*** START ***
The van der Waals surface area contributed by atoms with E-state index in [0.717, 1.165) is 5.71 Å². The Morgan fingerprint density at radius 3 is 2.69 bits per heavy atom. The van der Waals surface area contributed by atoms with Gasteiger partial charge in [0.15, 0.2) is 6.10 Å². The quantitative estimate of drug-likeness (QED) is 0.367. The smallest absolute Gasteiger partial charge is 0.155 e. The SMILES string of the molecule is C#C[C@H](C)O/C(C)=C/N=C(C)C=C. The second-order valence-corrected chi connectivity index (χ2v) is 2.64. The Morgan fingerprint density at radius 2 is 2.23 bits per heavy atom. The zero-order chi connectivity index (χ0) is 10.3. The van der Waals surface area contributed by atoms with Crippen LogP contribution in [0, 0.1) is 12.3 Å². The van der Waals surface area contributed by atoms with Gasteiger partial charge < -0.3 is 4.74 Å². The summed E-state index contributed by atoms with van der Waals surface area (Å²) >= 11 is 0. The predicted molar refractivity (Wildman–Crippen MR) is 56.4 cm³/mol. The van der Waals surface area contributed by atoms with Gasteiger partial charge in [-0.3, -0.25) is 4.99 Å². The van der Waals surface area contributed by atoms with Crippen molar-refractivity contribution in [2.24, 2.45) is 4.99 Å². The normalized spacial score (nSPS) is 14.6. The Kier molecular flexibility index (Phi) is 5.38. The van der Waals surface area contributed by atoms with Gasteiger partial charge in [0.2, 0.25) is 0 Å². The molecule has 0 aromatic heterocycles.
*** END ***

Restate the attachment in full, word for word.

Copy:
The van der Waals surface area contributed by atoms with E-state index in [0.717, 1.165) is 5.71 Å². The Morgan fingerprint density at radius 3 is 2.69 bits per heavy atom. The van der Waals surface area contributed by atoms with Gasteiger partial charge in [0.15, 0.2) is 6.10 Å². The quantitative estimate of drug-likeness (QED) is 0.367. The smallest absolute Gasteiger partial charge is 0.155 e. The SMILES string of the molecule is C#C[C@H](C)O/C(C)=C/N=C(C)C=C. The second-order valence-corrected chi connectivity index (χ2v) is 2.64. The Morgan fingerprint density at radius 2 is 2.23 bits per heavy atom. The zero-order chi connectivity index (χ0) is 10.3. The van der Waals surface area contributed by atoms with Crippen LogP contribution in [0, 0.1) is 12.3 Å². The van der Waals surface area contributed by atoms with Gasteiger partial charge < -0.3 is 4.74 Å². The summed E-state index contributed by atoms with van der Waals surface area (Å²) >= 11 is 0. The predicted molar refractivity (Wildman–Crippen MR) is 56.4 cm³/mol. The van der Waals surface area contributed by atoms with Gasteiger partial charge in [-0.3, -0.25) is 4.99 Å². The van der Waals surface area contributed by atoms with Crippen molar-refractivity contribution in [2.24, 2.45) is 4.99 Å². The normalized spacial score (nSPS) is 14.6. The Kier molecular flexibility index (Phi) is 5.38. The van der Waals surface area contributed by atoms with Gasteiger partial charge in [0.2, 0.25) is 0 Å². The molecule has 0 aromatic heterocycles.